By Zach Hagadone
As promised, the American Civil Liberties Union of Idaho filed a lawsuit April 15 challenging House Bill 500 — a controversial law signed by Governor Brad Little during the most recent legislative session that bans transgender and intersex women and girls from participating in female sports at the public school or university levels.
ACLU-Idaho joined with its national parent organization as well as Seattle-based feminist advocacy group Legal Voice and law firm Cooley LLP in filing the suit on behalf of a transgender track athlete at Boise State University and another Boise State student, who is not transgender but worried they, too, might be forced to undergo the “sex verification” test imposed by the new law sould they participate in school sports.
“We’re suing because HB 500 illegally targets women and girls who are transgender and intersex and subjects all female athletes to the possibility of invasive genital and genetic screenings,” stated Gabriel Arkles, senior staff attorney with the American Civil Liberties Union’s LGBT & HIV Project, in a news release announcing the suit. “In Idaho and around the country, transgender people of all ages have been participating in sports consistent with their gender identity for years. Inclusive teams support all athletes and encourage participation — this should be the standard for all school sports.”
Idaho is the only state in the country to both institute a blanket ban on sports participation by transgender athletes and to enact a statewide law regulating transgender and intersex athletes.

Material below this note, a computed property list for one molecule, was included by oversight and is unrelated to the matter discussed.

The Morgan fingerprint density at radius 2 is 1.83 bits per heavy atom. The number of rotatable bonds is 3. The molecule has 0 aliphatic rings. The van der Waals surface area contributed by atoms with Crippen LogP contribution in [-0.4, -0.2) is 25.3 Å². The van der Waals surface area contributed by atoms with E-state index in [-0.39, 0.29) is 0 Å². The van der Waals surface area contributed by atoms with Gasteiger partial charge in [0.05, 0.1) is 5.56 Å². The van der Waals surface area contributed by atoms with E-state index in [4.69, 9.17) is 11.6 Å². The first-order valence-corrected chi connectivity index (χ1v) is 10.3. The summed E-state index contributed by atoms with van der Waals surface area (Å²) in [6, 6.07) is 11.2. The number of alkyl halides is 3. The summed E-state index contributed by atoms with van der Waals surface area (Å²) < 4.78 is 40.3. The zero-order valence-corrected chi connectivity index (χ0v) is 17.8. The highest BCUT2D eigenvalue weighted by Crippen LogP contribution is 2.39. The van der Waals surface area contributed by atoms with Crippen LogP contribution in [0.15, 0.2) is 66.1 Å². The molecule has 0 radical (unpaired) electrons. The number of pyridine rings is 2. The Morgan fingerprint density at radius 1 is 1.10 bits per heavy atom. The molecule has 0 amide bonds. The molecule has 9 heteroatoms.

“Alongside Idahoans throughout the state, we have been fighting this hateful, unconstitutional legislation since it was introduced,” ACLU of Idaho Legal Director Ritchie Eppink stated in the release. “Businesses, major employers, schools, doctors, and counselors have all warned that this law is terrible for Idaho.”
Amid an already divisive 2020 legislative session, HB 500 garnered perhaps the most headlines nationwide. The Idaho attorney general’s office weighed in on the law in February, stating in a nine-page analysis that it had “concerns about the defensibility of the proposed legislation” — including with regards to the Equal Protection Clause of the 14th Amendment and Title IX regulations.
Now, as the Idaho Statesman pointed out, the AG’s office will be expected to defend the state in the case against the law.
Echoing her soon-to-be legal opponents’ own previous concerns, Kathleen Hartnett of Cooley, LLP stated in the news release, “By discriminating and invading privacy, HB 500 violates the U.S. Constitution and Title IX, and we look forward to presenting our arguments to the court.”
Read the full complaint at aclu.org/cases/hecox-v-little.
While we have you ...
... if you appreciate that access to the news, opinion, humor, entertainment and cultural reporting in the Sandpoint Reader is freely available in our print newspaper as well as here on our website, we have a favor to ask. The Reader is locally owned and free of the large corporate, big-money influence that affects so much of the media today. We're supported entirely by our valued advertisers and readers. We're committed to continued free access to our paper and our website here with NO PAYWALL - period. But of course, it does cost money to produce the Reader. If you're a reader who appreciates the value of an independent, local news source, we hope you'll consider a voluntary contribution. You can help support the Reader for as little as $1.
You can contribute at either Paypal or Patreon.Contribute at Patreon Contribute at Paypal